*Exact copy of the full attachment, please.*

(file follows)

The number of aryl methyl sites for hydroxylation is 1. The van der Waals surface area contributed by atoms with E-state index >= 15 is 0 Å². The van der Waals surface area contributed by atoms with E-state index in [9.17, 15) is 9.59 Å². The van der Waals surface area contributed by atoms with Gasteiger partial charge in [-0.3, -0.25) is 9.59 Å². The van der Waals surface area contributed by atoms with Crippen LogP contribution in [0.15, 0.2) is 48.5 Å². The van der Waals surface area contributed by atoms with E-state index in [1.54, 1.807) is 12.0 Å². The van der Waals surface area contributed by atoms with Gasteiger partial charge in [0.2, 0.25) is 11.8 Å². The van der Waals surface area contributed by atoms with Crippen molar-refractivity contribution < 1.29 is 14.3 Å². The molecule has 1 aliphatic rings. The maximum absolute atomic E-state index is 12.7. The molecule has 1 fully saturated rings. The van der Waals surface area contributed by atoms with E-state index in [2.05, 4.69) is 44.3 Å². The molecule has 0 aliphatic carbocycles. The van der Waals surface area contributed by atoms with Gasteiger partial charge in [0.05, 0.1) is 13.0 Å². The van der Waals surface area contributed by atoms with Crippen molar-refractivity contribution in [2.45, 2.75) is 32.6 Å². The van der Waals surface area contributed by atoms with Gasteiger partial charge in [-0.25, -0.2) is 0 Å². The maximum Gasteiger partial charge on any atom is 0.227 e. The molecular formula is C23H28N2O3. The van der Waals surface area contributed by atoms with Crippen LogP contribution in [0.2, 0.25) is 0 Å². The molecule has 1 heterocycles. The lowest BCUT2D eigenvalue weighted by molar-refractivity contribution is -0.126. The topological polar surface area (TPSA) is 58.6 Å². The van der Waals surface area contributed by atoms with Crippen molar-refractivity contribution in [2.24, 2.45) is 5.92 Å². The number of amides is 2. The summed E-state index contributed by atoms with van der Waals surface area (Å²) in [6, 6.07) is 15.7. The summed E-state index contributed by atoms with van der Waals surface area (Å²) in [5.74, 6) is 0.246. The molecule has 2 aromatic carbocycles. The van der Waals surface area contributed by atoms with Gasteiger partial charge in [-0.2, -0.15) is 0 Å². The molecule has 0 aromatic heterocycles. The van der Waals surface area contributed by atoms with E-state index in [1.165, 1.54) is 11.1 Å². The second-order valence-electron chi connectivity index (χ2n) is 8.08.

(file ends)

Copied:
The number of aryl methyl sites for hydroxylation is 1. The van der Waals surface area contributed by atoms with E-state index >= 15 is 0 Å². The van der Waals surface area contributed by atoms with E-state index in [9.17, 15) is 9.59 Å². The van der Waals surface area contributed by atoms with Gasteiger partial charge in [-0.3, -0.25) is 9.59 Å². The van der Waals surface area contributed by atoms with Crippen LogP contribution in [0.15, 0.2) is 48.5 Å². The van der Waals surface area contributed by atoms with E-state index in [1.54, 1.807) is 12.0 Å². The van der Waals surface area contributed by atoms with Gasteiger partial charge in [0.2, 0.25) is 11.8 Å². The van der Waals surface area contributed by atoms with Crippen molar-refractivity contribution < 1.29 is 14.3 Å². The molecule has 1 aliphatic rings. The maximum absolute atomic E-state index is 12.7. The molecule has 1 fully saturated rings. The van der Waals surface area contributed by atoms with E-state index in [2.05, 4.69) is 44.3 Å². The molecule has 0 aliphatic carbocycles. The van der Waals surface area contributed by atoms with Gasteiger partial charge in [0.05, 0.1) is 13.0 Å². The van der Waals surface area contributed by atoms with Crippen molar-refractivity contribution in [2.45, 2.75) is 32.6 Å². The van der Waals surface area contributed by atoms with Gasteiger partial charge in [-0.25, -0.2) is 0 Å². The maximum Gasteiger partial charge on any atom is 0.227 e. The molecular formula is C23H28N2O3. The van der Waals surface area contributed by atoms with Crippen LogP contribution in [0.2, 0.25) is 0 Å². The molecule has 1 heterocycles. The lowest BCUT2D eigenvalue weighted by molar-refractivity contribution is -0.126. The topological polar surface area (TPSA) is 58.6 Å². The van der Waals surface area contributed by atoms with Crippen molar-refractivity contribution in [2.24, 2.45) is 5.92 Å². The number of amides is 2. The summed E-state index contributed by atoms with van der Waals surface area (Å²) in [6, 6.07) is 15.7. The summed E-state index contributed by atoms with van der Waals surface area (Å²) in [5.74, 6) is 0.246. The molecule has 2 aromatic carbocycles. The van der Waals surface area contributed by atoms with Gasteiger partial charge in [-0.2, -0.15) is 0 Å². The molecule has 0 aromatic heterocycles. The van der Waals surface area contributed by atoms with E-state index in [1.165, 1.54) is 11.1 Å². The second-order valence-electron chi connectivity index (χ2n) is 8.08.